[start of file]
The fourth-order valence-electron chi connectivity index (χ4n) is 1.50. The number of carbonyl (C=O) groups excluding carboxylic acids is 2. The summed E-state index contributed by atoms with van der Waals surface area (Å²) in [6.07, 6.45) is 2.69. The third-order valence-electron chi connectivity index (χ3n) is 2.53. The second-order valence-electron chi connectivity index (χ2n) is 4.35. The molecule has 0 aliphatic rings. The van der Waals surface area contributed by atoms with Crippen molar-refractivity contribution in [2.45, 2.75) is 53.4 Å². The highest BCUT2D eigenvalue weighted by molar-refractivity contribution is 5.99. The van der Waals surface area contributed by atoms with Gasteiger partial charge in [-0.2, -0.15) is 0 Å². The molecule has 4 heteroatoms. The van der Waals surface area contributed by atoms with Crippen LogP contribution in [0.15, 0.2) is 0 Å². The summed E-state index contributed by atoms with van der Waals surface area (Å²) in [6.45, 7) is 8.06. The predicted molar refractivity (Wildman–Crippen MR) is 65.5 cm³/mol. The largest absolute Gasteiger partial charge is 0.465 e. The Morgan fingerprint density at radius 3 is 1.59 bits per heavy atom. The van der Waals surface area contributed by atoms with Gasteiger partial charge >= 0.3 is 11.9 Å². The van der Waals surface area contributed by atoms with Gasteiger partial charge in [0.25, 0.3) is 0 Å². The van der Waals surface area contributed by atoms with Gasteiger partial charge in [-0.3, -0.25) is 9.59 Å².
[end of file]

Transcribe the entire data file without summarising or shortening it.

The fourth-order valence-electron chi connectivity index (χ4n) is 1.50. The number of carbonyl (C=O) groups excluding carboxylic acids is 2. The summed E-state index contributed by atoms with van der Waals surface area (Å²) in [6.07, 6.45) is 2.69. The third-order valence-electron chi connectivity index (χ3n) is 2.53. The second-order valence-electron chi connectivity index (χ2n) is 4.35. The molecule has 0 aliphatic rings. The van der Waals surface area contributed by atoms with Crippen molar-refractivity contribution in [2.45, 2.75) is 53.4 Å². The highest BCUT2D eigenvalue weighted by molar-refractivity contribution is 5.99. The van der Waals surface area contributed by atoms with Gasteiger partial charge in [-0.2, -0.15) is 0 Å². The molecule has 4 heteroatoms. The van der Waals surface area contributed by atoms with Crippen LogP contribution in [0.15, 0.2) is 0 Å². The summed E-state index contributed by atoms with van der Waals surface area (Å²) in [6.45, 7) is 8.06. The predicted molar refractivity (Wildman–Crippen MR) is 65.5 cm³/mol. The largest absolute Gasteiger partial charge is 0.465 e. The Morgan fingerprint density at radius 3 is 1.59 bits per heavy atom. The van der Waals surface area contributed by atoms with Gasteiger partial charge >= 0.3 is 11.9 Å². The van der Waals surface area contributed by atoms with Gasteiger partial charge in [0.25, 0.3) is 0 Å². The van der Waals surface area contributed by atoms with Gasteiger partial charge in [-0.3, -0.25) is 9.59 Å².